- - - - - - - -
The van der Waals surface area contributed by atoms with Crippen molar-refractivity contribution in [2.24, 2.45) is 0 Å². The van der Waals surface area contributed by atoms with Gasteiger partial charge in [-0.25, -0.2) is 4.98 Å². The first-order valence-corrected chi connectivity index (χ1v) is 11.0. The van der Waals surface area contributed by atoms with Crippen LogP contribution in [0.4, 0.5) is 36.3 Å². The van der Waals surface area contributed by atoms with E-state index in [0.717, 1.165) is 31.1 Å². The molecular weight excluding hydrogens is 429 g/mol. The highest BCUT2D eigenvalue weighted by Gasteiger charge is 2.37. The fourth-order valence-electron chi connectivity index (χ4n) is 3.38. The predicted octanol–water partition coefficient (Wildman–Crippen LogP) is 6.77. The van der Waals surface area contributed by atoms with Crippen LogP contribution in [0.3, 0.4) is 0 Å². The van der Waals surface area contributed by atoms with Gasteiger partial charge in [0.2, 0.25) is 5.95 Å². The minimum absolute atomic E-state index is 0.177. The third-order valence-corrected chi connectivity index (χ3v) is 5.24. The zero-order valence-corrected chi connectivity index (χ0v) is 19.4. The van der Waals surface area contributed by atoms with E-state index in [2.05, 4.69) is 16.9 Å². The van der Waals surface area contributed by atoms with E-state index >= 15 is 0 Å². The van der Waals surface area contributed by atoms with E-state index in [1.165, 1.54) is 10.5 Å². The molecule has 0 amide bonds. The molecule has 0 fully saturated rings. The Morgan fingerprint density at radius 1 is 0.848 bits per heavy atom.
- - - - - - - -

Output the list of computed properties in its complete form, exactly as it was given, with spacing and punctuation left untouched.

The van der Waals surface area contributed by atoms with Crippen molar-refractivity contribution in [2.24, 2.45) is 0 Å². The van der Waals surface area contributed by atoms with Gasteiger partial charge in [-0.25, -0.2) is 4.98 Å². The first-order valence-corrected chi connectivity index (χ1v) is 11.0. The van der Waals surface area contributed by atoms with Crippen LogP contribution in [0.4, 0.5) is 36.3 Å². The van der Waals surface area contributed by atoms with E-state index in [0.717, 1.165) is 31.1 Å². The molecular weight excluding hydrogens is 429 g/mol. The highest BCUT2D eigenvalue weighted by Gasteiger charge is 2.37. The fourth-order valence-electron chi connectivity index (χ4n) is 3.38. The predicted octanol–water partition coefficient (Wildman–Crippen LogP) is 6.77. The van der Waals surface area contributed by atoms with Crippen LogP contribution in [0.3, 0.4) is 0 Å². The van der Waals surface area contributed by atoms with Gasteiger partial charge in [0.2, 0.25) is 5.95 Å². The minimum absolute atomic E-state index is 0.177. The third-order valence-corrected chi connectivity index (χ3v) is 5.24. The zero-order valence-corrected chi connectivity index (χ0v) is 19.4. The van der Waals surface area contributed by atoms with E-state index in [2.05, 4.69) is 16.9 Å². The van der Waals surface area contributed by atoms with E-state index >= 15 is 0 Å². The van der Waals surface area contributed by atoms with E-state index in [1.165, 1.54) is 10.5 Å². The molecule has 0 amide bonds. The molecule has 0 fully saturated rings. The Morgan fingerprint density at radius 1 is 0.848 bits per heavy atom.